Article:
The great plain ends in the S with the central plateaus (Malwa and Bundelkhand), the northern edges of the Deccan plateau. This, conventionally delimited by the Tapti-Mahanadi line, is a large peninsular region (1.6 million km 2) in the shape of a triangular cusp, which with some offshoots actually extends almost to Delhi. Remnant of an ancient southern continent (Land of Gondwana), the Deccan has undergone corrugations and peneplanations that have given rise to complex tabular forms, different in type of rock and form of erosion, often rejuvenated, edged by asymmetrical reliefs and interrupted by faults; the average height is about 600-700 m. At the base, granite-gneissic masses prevail, with intrusion of ancient rocks and sediments deformed by Precambrian and Paleozoic corrugations. The crystalline formations emerge to the South and E, while on the north-western side they are covered by extensive basaltic sheets (500,000 km 2) which have leaked concurrently with the Himalayan orogeny. From the alteration of these lavas the black earths (regur), particularly suitable for the cultivation of cotton, while reddish lateritic soils not very fertile derive from gneisses and granites.
The central plateaus end to the West with the Aravalli Mountains, a relic of a Precambrian mountain system; to the South they are truncated by the Vindhya and Kaimur Mountains, which follow one another from W to East dominating the 880 km long trench into which the Narmada, a tributary of the Arabian Sea, and the Son, a tributary of the Ganges, flow in the opposite direction. AO degli Aravalli extends up to the Indus, the desert basin of the Thar, and to the south a low coastal region that collects the waters coming from the Aravalli in brackish and periodically marshy basins, sometimes very large. Between the Gulf of Kutch and the Bay of Cambay, the classic way of penetration of Europeans towards the interior, develops the squat peninsula of Kathiawar, whose tabular relief can be considered the continuation of the Satpura Mountains.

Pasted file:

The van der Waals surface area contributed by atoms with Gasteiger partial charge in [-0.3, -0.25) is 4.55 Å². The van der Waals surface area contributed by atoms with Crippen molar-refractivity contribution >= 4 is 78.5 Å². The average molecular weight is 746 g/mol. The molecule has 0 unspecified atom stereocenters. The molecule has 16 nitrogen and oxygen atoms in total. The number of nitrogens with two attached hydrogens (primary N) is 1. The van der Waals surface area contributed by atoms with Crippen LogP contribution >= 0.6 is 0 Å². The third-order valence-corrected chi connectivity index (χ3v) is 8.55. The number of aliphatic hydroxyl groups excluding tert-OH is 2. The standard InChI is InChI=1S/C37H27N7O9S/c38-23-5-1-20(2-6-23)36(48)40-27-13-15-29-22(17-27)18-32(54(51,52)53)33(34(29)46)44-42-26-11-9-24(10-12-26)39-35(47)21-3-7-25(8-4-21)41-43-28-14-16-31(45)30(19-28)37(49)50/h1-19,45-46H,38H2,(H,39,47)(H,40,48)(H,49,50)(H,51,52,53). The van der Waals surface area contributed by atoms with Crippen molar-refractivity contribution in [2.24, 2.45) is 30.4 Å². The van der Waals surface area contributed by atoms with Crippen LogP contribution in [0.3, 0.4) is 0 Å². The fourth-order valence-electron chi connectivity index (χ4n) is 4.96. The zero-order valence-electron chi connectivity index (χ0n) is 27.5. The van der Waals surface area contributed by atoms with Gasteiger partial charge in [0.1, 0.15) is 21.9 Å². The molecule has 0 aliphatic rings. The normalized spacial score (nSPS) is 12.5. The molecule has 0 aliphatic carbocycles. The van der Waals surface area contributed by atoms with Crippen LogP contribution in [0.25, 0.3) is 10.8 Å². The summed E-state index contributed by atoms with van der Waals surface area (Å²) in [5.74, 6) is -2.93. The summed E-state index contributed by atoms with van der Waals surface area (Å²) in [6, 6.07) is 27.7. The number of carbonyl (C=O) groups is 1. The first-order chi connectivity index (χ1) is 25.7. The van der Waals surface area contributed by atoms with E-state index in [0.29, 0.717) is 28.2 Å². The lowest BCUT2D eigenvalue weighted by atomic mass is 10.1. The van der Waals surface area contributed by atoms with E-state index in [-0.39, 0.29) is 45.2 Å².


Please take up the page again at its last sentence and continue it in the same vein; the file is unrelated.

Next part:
While to the north of the Tapti-Mahanadi line more or less parallel formations prevail and with an E direction, the Deccan peninsula consists of a series of internal plateaus bordered towards the sea by longitudinal reliefs (the Ghats) converging in the S of the peninsula at the node of the Nilgiri Mountains. From the pit of Tapti to Capo Comorin, the Western Ghats, of granite-gneissic structure, form a 1500 km long ridge that plunges towards the sea with 500-600 m steps, engraved by ravines and ravines. High on average over 1000 m, the Western Ghats reach greater heights in the Nilgiri Mountains and in the Cardamom range (Anaimudi Mountains, 2695 m, the highest peak south of the Himalayas). Towards the inside, the relief slopes down to a platform covered with lava and with still rugged and stepped forms, and further to the South in the plateau of Karnataka, at 700 m, excavated in archaic formations (gneiss, schists) with granite domes (drug) and wide, senile valleys, interrupted by waterfalls. As you continue towards the E, the shapes become sweeter in the Chhattisgarh plainand in that of Tamoul. In some places these plains directly overlook the Bay of Bengal, in others they are separated from it by the Eastern Ghats, not very high (on average about 600 m) and fragmented into isolated massifs. The eastern coastal strip is much wider, more discontinuous and varied than the western one, bordered by coastal strips that delimit coastal lakes and ponds, and in constant evolution.